Visiting Australia? Make Sure You Tell The Customs Officials About The Porn On Your Hard Drive

from the perhaps-I'll-visit-new-zealand-instead... dept

We've discussed, a few times, the issues with border patrol/customs officials in the US searching laptops at the border. The reason it doesn't make much sense is that the purpose of border patrol is to make sure nothing bad gets into a country, but the content on your laptop can easily get into the country via the internet, rather than at the border. And even bigger concern, of course, is that people store everything on their laptops. If you're packing your suitcase for a trip somewhere, you pack only the things you want to take. Everything you bring is effectively "opt-in." However, on your laptop, you already have everything. If anything, you might (though I doubt many people do) delete some stuff to avoid having it searched. In other words, unlike your suitcase, the data on your laptop is more of an "opt-out" situation.

Well, it appears that down in Australia, they've taken border laptop concerns to a new and ridiculous level. Slashdot points us to claims for Australian officials that travelers entering Australia should have to declare all porn on their laptops. After some public outcry, that original claim was downgraded to "all illegal porn," but as some people are still pointing out, it's not at all clear what constitutes "illegal porn" in Australia, and it's a violation of privacy to demand that travelers reveal their laptop porn. Again, I'm at a loss as to how this actually helps with anything. It's not like having people declare it at the border will do anything to stop "illegal" porn. It just seems like an easy way to have something else to hold over people.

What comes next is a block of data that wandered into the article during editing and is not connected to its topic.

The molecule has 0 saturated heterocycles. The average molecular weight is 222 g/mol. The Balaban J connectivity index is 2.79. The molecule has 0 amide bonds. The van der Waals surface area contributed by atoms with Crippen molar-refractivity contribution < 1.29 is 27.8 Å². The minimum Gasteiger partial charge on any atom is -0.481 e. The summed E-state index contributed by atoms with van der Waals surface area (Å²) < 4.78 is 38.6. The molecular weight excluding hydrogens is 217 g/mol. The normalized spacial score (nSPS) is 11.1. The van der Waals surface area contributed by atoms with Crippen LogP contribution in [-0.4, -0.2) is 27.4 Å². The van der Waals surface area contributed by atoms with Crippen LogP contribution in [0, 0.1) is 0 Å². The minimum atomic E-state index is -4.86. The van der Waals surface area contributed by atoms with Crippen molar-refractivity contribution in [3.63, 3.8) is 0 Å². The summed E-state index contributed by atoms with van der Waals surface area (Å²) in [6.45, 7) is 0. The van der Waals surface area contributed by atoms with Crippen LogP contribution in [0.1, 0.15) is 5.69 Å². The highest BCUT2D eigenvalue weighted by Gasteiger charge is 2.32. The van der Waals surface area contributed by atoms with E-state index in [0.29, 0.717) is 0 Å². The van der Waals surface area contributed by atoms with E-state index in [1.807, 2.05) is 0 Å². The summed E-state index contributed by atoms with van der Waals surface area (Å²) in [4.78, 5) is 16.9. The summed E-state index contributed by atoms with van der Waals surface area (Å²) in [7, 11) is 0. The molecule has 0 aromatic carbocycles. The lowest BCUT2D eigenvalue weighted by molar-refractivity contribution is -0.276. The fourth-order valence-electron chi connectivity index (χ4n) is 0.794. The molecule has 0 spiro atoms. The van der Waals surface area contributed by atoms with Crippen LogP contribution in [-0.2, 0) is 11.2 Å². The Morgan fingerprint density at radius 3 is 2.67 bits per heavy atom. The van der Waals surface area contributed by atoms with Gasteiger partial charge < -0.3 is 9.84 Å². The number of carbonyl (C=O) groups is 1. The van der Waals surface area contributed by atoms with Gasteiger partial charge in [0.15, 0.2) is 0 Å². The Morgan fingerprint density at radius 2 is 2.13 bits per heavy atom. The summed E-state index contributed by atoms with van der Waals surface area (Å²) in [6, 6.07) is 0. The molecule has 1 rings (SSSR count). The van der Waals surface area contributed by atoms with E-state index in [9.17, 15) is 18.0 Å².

Filed Under: australia, border patrol, customs, porn, tourism


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  1. icon
    Shaun Wilson (profile), 21 Oct 2010 @ 2:00pm

    Re: Re: Still no reason why such a statement would be made by Mike..

    And about violence, ever heard of BDSM?

    I'm pretty certain that is illegal porn under Australian law, in fact I think that's explicitly what is meant by the violence provisions. I'd say anything a little kinky is borderline so you should avoid anything of the sort coming into the country unless you want to have a public discussion with customs officials on the merits of different styles of pornography. Or perhaps go the other direction and get some hardcore bondage stuff, preferably where the willing participation of all participants is clearly documented, to test the issue.

    On a related note this is what our proposed internet filter is about - politicians try to fit "child pornography" into every sentence used to discuss it but that's not even the majority of the porn covered by the proposed filter, let alone everything else...

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